God’s kingdom, (mentioned by Paul) which transcends all other organisations, the members of which worship Christ her king, need ‘room’ in order to flourish ‘in the present evil age'(Gal.1.4), agencies in education, literature and society. The growth of such a kingdom, God’s kingdom, creates effects in society, as you would expect, but not of a worldly, political character. Politics should not enter the life of Christ’s kingdom, which is not of this world. As our Saviour said ‘ render to Caesar the things that are Caesar’s and to God the things that are God’s’. (Mark 12.17)
You may be puzzled by references in the media to what is referred to as the ‘woke’ position in cultural matters (in a wide sense). Currently, this attitude aims in securing power over of one group in society over other groups. This might involve the ‘cancellation’ of a book, or the arguing for ‘equity’ between individuals or groups, to secure similar outcomes for one group to another, or more choice of kinds of gender. Each of these is described by their advocates as advances and achievements in building their ‘personal identity’. universities, colleges, retailers (such as Amazon), leisure centres and charities, are all positioning themselves to further ‘woke’ values.
This post has two aims, first to note the direction of the trends of the various woke sensibilities, and then what the attitude of Christian believers ought to be.
First, a word about what is meant by ‘personal identity’ by such woke advocates. This is not bearing the social class that a person occupies, as in the ‘working class’, or the ‘ruling class’ or ‘the elite’. Woke activity is not part of the ding and dong between Left and Right as they seek more votes, but as engaging in what George Orwell called ‘the capture of power’. It is not a change in the strength of a social class nor is it a matter of metaphysics, an inquiry into what makes for the identity and the changes of an individual person. In the make up of the woke a person’s goals may be so strong that they come to be is intrinsic to the identity of that person, hence the phrase ’person identity’.
Interestingly, Christians will be familiar with the woke use of ‘personal identity’. For becoming a Christian has to do with the acquiring of a new nature, with new goals and ambitions, and repudiating others. Christianity begins with the new birth, the new creation, a transition between the ‘old man’, and the possession of the ‘new man’. This is not identity acquired by by the pressure of either political or social power, nor even by legislation. Such a transition is solely due to the grace of God in the soul. ‘Adoption’ is another New Testament way of charactering this all-important transition.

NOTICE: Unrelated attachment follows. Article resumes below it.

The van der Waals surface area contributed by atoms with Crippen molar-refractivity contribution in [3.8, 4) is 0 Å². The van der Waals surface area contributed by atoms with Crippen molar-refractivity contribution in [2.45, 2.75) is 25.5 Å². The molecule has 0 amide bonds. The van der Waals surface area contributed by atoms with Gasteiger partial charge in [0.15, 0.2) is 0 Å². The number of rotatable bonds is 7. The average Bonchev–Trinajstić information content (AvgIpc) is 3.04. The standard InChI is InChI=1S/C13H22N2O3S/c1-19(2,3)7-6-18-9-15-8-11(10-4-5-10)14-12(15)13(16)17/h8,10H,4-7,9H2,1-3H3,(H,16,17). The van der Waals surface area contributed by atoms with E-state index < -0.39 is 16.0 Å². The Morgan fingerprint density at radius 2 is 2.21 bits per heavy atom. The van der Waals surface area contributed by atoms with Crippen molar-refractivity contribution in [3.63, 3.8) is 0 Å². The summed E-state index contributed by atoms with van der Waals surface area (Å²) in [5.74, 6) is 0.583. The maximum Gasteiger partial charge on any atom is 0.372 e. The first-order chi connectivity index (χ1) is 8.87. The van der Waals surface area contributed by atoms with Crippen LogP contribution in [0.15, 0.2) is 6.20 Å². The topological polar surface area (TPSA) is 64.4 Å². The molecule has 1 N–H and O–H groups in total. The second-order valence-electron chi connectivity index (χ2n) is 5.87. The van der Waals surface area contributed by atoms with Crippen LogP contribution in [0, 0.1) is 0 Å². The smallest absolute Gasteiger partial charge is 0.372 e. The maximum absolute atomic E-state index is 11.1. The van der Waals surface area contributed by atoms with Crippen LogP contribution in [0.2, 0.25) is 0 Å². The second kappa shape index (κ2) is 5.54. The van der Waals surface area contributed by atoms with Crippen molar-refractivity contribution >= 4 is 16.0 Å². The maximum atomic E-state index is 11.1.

‘For all who are led by the Spirit are sons of God. For you did not receive the spirit of slavery to fall back into fear, but you have received the Spirit of adoption as sons, by whom we cry ‘Abba! Father! The Spirit himself bears witness to with our spirit that we are children of God’. (Romans 8 15-16)
Not slaves, but sons and daughters. This is not the everyday adoption of a young person, which involves a mere a civil transaction. Life as a spiritually adopted child is not immediately perfect. For the new nature fights the old, remaining nature. The Christian has the promise of a new destiny, where and ‘when he appears we shall be like him because we shall see him as he is’ . and that alone will suffice for such to have a completely new identity, when he sees Christ as he is. (I Peter 3.2) Paul wrote
You can see that‘ woke’ behaviour and its character is rather different from Paul’s recipe for personal change as a Christian. For though the language is war-like, and the Apostle to the Gentiles has a deadly enemy, Paul’s weapons are spiritual. He goes on in this passage, v.15f. ’our hope is that as your faith increases, our area of influence among you may be greatly enlarged’.
Christian standards and the woke
In this matter of the pressure that ‘wokeism’ exerts we need to contrast it with the standards of the New Testament. For Christians, as when Paul taught that food that has been offered to idols may be eaten by believers with a good conscience.